• Altruistic angel investors are motivated by a desire to support new companies and entrepreneurs, community development, and job growth.
• Start by researching the backgrounds of individual investors to identify their motives. Once you know what they’re looking for, here are five more things you should take into account before you approach them:
1. The investor’s experience. Most angel investors are not only looking to provide their money, but their insight and guidance as well. You can bank on the fact that they will probably want to be involved with your company should they decide to fund it, and thus selecting an investor with market-specific experience makes it easier to speak the same language.
2. Geographic location. Investors in close proximity to your business are more likely to invest because it makes counsel easier. It is not a coincidence that in venture capital, most VCs are in New York, Texas, and California because they’re close to the action. Investors like to grow where they’re planted.
3. Rate of return. Does your projected rate of return meet their objectives? Does your company have the potential to pass their investment criteria? Each investor has different requirements.
4. The needs of the market. Investors always evaluate the market’s needs and consider whether your product or service will carve a niche for itself. Can you demonstrate vast growth potential, uniqueness, and an unfair competitive advantage? An investor is looking to see if you’ve done the research to show that you can make it happen.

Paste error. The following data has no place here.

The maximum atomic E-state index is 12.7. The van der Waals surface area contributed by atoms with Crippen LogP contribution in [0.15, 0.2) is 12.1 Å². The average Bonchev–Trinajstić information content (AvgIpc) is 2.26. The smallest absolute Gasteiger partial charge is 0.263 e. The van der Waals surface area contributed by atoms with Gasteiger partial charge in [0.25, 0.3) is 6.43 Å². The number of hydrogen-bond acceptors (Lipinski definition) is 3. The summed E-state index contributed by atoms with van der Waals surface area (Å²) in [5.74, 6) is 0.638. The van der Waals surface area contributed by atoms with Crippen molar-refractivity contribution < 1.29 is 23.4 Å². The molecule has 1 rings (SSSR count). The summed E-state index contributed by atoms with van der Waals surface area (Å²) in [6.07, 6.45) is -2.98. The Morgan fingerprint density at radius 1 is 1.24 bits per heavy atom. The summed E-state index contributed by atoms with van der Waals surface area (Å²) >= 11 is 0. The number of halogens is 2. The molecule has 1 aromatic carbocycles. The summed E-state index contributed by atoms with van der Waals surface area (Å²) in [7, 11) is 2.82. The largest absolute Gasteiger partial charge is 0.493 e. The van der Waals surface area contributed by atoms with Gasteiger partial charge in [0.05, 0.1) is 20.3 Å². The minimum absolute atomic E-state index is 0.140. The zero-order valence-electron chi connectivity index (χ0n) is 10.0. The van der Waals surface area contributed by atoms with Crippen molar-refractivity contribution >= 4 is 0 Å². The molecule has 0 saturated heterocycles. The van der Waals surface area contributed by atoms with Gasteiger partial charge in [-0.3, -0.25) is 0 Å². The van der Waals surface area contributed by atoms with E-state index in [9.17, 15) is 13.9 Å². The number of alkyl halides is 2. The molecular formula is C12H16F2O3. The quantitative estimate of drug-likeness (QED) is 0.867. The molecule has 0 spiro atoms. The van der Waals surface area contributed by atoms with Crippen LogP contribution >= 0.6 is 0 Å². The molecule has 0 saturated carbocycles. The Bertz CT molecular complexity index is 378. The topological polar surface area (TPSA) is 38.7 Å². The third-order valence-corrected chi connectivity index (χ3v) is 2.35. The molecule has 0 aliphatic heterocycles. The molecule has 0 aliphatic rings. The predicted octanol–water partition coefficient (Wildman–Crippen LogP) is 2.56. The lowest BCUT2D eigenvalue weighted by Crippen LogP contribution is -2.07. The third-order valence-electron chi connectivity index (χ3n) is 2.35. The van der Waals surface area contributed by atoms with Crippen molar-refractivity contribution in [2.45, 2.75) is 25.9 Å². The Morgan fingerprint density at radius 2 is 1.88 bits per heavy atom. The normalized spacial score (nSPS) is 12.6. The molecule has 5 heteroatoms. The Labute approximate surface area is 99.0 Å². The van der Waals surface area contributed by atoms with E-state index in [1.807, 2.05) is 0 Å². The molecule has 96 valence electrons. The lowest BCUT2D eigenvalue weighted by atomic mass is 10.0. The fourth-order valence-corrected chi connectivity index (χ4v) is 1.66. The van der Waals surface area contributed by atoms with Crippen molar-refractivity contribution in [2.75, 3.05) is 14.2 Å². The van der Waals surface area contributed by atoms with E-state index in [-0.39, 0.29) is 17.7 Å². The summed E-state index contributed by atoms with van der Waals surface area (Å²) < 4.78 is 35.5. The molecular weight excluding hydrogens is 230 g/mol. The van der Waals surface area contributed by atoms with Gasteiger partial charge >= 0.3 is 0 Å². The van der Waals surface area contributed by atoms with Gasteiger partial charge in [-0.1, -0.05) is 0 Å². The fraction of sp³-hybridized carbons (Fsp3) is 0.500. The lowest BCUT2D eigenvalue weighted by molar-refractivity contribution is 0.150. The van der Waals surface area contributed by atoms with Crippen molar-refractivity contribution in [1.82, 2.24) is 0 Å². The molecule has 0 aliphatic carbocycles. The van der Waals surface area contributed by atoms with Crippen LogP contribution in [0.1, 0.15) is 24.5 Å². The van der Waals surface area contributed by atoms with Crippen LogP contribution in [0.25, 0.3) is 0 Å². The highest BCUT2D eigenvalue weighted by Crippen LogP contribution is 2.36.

5. Their investment portfolio. Investors have a comfort zone. Investors’ past actions guide their future decisions, so the most likely fit will be with someone who has previously invested in opportunities similar to yours. Even within the technology sector, some investors prefer to see innovative applications of existing technologies as opposed to brand-new technologies.
Bloomberg TV’s new reality show TechStars follows a half-dozen entrepreneurs through the TechStars three-month accelerator program. The six-episode show focuses on the New York TechStars branch as it takes its first group of entrepreneurs through the intensive start-up program, which combines mentoring with a little seed funding and access to heavy-hitting potential funders. See the shows here.
Oct. 3 — With Demo Day approaching, the companies focus in on raising money. Venture capitalist Mark Suster analyzes their pitches. One company has trouble hiring; another can’t find a business model; a third nearly blows up. The winning team meets AOL CEO Tim Armstrong. Tuesdays at 9pm ET/PT. (Source: Bloomberg)